Author(s): Margaret Atwood
The evolution of Margaret Atwood's poetry illuminates one of our major literary talents. Here, as in her novels, is intensity combined with sardonic detachment, and in these early poems her genius for a level stare at the ordinary is wonderfully apparent. Just as startling is her ability to contrast the everyday with the terrifying: 'Each time I hit a key/ on my electric typewriter/ speaking of peaceful trees/ another village explodes.' Her poetic voice is crystal clear, insistent, unmistakably her own. Through bus trips and postcards, wilderness and trivia, she reflects the passion and energy of a writer intensely engaged with her craft and the world. Two former collections, Poems 1965 - 1975 and Poems 1976 - 1986, are presented together with her latest collection, Morning in the Burned House, in this omnibus that represents the development of a major poet.
* Review coverage
'Atwood is the quiet Mata Hari, the mysterious, violent figure ... who pits herself against the ordered too-clean world like an arsonist' MICHAEL ONDAATJE 'An acute and poetic observer of the eternal, universal rum relations between women and men' THE TIMES 'Detached, ironic, loving by turns ... poems that sing off the page and sting' MICHELE ROBERTS 'Lean, symbolic, thoroughly Atwoodesque prose honed into elegant columns. Some of this stuff is unsuitable for nervous dispositions' SCOTLAND ON SUNDAY 'The work of a powerful, original imagination ... (the poems) show that Atwood is a poet whose vision of life is so daringly original that she creates her own mythology' GLASGOW HERALD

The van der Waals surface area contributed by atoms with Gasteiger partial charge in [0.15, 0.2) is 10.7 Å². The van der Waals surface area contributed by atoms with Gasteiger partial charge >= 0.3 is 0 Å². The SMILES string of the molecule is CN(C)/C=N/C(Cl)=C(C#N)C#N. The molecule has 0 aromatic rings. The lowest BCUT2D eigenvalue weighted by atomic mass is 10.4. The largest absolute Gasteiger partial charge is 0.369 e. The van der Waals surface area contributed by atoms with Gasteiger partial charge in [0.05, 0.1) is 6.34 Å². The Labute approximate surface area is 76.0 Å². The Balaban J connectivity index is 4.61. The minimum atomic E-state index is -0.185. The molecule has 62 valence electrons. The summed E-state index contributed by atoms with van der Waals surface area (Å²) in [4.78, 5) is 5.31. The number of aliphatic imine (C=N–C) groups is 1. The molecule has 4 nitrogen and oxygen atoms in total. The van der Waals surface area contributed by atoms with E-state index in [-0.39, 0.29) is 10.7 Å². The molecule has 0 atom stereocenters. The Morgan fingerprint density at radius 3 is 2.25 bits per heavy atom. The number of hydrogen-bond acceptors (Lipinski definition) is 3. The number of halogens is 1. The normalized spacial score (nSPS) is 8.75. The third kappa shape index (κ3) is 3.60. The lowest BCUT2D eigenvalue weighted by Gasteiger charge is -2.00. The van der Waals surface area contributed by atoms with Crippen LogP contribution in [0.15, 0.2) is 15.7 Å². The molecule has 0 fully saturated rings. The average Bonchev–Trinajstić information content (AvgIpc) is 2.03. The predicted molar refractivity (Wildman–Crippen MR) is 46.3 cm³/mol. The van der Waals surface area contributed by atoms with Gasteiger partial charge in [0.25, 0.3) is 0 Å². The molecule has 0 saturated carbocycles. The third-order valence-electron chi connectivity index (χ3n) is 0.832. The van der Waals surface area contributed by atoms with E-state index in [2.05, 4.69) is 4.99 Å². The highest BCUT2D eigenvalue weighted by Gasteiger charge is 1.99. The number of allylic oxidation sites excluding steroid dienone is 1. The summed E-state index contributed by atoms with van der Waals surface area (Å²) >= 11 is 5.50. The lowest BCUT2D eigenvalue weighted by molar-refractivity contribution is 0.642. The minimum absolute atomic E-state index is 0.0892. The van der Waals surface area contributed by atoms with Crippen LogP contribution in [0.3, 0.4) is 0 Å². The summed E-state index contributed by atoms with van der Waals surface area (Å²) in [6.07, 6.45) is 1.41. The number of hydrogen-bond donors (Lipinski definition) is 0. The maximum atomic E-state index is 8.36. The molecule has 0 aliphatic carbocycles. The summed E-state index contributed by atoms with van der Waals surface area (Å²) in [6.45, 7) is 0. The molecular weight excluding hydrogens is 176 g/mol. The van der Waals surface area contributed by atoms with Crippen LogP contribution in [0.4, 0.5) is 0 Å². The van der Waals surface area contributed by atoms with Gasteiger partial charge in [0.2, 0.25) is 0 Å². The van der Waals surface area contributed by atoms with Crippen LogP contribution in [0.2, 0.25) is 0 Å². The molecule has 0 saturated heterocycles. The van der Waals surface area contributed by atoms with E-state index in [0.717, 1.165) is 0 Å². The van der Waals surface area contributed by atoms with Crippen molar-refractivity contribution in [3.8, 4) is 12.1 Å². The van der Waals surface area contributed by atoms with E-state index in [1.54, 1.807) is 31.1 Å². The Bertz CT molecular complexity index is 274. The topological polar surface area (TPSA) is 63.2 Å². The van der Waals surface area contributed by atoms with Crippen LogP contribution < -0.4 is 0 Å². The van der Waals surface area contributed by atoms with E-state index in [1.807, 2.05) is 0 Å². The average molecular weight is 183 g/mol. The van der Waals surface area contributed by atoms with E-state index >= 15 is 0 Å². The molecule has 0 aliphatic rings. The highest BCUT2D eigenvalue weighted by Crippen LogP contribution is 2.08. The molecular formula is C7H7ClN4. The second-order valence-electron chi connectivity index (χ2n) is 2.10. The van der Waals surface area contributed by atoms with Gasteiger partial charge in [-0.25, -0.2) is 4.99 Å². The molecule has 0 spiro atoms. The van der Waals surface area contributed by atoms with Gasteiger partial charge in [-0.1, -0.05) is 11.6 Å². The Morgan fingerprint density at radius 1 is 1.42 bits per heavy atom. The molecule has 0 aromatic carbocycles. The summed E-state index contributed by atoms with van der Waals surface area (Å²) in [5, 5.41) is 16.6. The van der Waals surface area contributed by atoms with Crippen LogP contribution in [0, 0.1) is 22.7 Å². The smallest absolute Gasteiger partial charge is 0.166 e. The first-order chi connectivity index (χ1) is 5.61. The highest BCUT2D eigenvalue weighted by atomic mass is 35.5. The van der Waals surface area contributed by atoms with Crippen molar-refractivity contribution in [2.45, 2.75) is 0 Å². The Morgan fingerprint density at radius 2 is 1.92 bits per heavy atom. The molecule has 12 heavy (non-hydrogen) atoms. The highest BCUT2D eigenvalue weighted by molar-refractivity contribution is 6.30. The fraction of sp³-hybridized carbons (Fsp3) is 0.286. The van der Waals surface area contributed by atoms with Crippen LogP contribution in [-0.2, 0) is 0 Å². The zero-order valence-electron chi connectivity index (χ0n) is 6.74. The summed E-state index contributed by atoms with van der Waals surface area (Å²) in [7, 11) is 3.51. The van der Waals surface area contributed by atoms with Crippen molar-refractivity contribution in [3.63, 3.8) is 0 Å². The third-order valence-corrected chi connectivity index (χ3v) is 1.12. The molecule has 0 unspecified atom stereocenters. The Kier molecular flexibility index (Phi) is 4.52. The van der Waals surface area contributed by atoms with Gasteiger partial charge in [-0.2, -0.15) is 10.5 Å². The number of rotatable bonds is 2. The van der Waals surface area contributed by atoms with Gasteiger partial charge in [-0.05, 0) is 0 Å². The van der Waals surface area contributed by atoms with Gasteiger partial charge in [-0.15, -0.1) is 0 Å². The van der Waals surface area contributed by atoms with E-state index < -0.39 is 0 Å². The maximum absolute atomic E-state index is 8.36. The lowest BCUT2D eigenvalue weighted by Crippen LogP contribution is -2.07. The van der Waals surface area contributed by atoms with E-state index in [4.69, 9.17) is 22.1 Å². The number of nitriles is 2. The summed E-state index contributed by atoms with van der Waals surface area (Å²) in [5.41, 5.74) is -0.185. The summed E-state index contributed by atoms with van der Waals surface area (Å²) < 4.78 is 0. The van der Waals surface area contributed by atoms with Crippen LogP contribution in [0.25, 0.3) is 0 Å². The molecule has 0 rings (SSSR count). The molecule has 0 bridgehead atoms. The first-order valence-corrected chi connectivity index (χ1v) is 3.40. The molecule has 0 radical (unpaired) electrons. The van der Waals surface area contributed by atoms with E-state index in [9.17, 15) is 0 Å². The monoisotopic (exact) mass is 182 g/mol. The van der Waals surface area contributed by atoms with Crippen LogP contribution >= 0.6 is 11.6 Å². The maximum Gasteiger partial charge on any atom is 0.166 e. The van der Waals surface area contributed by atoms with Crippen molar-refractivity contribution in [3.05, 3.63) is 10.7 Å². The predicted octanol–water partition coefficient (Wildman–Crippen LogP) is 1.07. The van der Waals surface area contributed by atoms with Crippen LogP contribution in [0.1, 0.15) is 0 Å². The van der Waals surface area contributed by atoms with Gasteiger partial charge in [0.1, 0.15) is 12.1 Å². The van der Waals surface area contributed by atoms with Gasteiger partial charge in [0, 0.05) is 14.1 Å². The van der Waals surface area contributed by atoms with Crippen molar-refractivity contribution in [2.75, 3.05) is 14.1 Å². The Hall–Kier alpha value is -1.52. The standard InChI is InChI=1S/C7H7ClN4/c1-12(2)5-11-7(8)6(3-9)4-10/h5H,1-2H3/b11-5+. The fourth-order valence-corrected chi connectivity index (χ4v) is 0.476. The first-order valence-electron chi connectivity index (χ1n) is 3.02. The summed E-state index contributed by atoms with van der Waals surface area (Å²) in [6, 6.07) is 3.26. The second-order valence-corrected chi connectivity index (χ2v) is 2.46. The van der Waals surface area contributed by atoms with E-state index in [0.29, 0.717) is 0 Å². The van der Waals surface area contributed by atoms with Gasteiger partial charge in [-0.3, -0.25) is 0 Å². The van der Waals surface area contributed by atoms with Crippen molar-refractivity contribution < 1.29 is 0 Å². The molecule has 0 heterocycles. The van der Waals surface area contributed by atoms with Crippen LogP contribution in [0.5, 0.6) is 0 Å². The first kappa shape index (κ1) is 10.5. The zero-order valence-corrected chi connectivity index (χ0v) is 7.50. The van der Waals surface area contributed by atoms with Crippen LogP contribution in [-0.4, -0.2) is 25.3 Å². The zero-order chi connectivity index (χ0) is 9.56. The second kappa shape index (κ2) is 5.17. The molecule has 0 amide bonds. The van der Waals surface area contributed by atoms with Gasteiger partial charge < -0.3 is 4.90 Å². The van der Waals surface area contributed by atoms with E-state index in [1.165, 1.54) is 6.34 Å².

Margaret Atwood's novel, ALIAS GRACE, was shortlisted for the Booker Prize 1996. She has written many novels, including the prize-winning THE HANDMAID'S TALE, which was also a successful film. In 2000 she won the Booker Prize for her novel The Blind Assassin.